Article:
Imagine this: You open your inbox, and there sit a dozen new articles that you’d be thrilled to share to social media. Simple as that!
Welcome to the world of email newsletters, where experts from a wide spectrum of topics are finding and sharing the best content they discover—perfect for you to read, to buffer, and to share with your social media audience.
There are a ton of great newsletters to choose from … almost too many. Every so often, I spend time decluttering and re-establishing what content I should be subscribing to, reading, and using as a resource for links to build out my social media calendar – both personal and professional.
Having seen a ton of great newsletters pass my way, I’d love to share a short list of the best newsletters out there (many of which have become personal favorites).
Check out the list below. And I hope you find some great new content!
For even more great content to share …
Newsletters are one of the many places to find inspiration for adding fresh content to social media. Here are a couple of other resources from the Buffer blog to give you even more ideas:
13 of the Best Newsletters in 2020
I read the Robinhood Snacks newsletter daily, no matter what. While this list is in no particular order, this one is intentionally first. It’s likely the newsletter that got me hooked on newsletters in the first place.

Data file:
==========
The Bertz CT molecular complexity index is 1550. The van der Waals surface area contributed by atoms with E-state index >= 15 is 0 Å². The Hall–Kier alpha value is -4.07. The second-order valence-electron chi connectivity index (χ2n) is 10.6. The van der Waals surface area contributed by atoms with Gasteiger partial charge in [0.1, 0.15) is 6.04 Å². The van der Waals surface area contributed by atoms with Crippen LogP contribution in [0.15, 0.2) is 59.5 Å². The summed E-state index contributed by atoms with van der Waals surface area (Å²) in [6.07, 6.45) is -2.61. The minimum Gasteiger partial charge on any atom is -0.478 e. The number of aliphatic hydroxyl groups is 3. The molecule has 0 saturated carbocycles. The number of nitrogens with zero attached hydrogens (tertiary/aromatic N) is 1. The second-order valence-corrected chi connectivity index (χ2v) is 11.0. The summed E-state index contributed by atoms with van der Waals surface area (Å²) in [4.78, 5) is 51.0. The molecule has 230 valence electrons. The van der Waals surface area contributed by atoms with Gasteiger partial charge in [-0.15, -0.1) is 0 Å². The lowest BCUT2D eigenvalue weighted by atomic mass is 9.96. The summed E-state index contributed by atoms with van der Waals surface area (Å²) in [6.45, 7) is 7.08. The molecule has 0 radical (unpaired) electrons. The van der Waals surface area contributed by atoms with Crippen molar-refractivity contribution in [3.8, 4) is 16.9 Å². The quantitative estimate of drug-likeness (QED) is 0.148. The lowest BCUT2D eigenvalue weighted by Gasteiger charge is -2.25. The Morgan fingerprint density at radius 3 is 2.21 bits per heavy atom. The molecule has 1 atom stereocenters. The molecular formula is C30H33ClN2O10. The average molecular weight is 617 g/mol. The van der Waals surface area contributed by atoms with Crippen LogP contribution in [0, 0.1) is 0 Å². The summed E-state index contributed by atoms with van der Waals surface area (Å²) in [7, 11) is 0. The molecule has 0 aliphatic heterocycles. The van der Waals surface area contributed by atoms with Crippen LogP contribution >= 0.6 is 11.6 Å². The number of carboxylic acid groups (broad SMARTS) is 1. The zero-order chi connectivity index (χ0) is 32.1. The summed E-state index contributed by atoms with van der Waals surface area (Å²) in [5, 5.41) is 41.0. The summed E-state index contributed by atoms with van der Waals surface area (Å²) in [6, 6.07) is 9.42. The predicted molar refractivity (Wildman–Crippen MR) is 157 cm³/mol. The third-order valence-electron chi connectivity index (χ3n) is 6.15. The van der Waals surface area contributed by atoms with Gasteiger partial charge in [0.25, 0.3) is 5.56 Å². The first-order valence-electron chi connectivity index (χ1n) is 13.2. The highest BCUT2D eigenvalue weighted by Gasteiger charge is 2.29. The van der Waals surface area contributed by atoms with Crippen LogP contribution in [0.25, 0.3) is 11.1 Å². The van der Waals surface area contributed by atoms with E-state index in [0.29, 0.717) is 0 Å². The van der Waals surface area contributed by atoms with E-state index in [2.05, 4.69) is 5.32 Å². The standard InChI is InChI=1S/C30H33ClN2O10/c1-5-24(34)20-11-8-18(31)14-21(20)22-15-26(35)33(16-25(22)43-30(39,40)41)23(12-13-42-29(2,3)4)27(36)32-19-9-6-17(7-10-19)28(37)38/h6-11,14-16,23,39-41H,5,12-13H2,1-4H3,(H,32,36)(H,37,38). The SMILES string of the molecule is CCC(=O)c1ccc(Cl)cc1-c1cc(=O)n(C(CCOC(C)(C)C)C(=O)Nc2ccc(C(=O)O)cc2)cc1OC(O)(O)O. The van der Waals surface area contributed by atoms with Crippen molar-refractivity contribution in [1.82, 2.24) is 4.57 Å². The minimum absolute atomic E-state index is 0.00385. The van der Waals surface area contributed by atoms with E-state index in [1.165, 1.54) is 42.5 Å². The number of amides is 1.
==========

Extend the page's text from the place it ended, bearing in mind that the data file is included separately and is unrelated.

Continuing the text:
Their content helps me stay constantly on top of financial business news in a non-boring, non-dry, and super simple way. I’ve always struggled with staying afloat of financial news because of the language, but Robinhood’s easy explanations and punny flavor of writing makes it not only comprehensible, but enjoyable.
2. Morning Brew
The Morning Brew collects interesting stories in business in general (not just financially-focused). It’s also a great source of links across different topics to use for social media publishing.
Now while most newsletters help you understand the major headlines of the day, Below the Fold serves a different purpose. The content is what you would have found if you still had a physical newspaper and were flipping to page two, covering important stories not making headlines and, as a result, easy to miss.
Bias alert! My amazing team at Acciyo puts this weekly newsletter together, but we work hard to dig up stories you’re not hearing anywhere else but still impact your world.
Preview. (You can join by clicking the email CTA in the middle of this post.)
Yes, this is the newsletter for the very blog you’re reading right now. The weekly newsletter is short and sweet — full of all the latest social media news from Instagram, Twitter, Pinterest, Facebook, and more, plus the newest tools and trends.
While Vox has an extensive offering of newsletters, Vox Sentences takes the cake as my favorite. With all the lengthy newsletters already in existence, Vox Sentences is a daily that truly puts the “brief” in “news briefing.” They excel at covering major new stories into concise bullet points.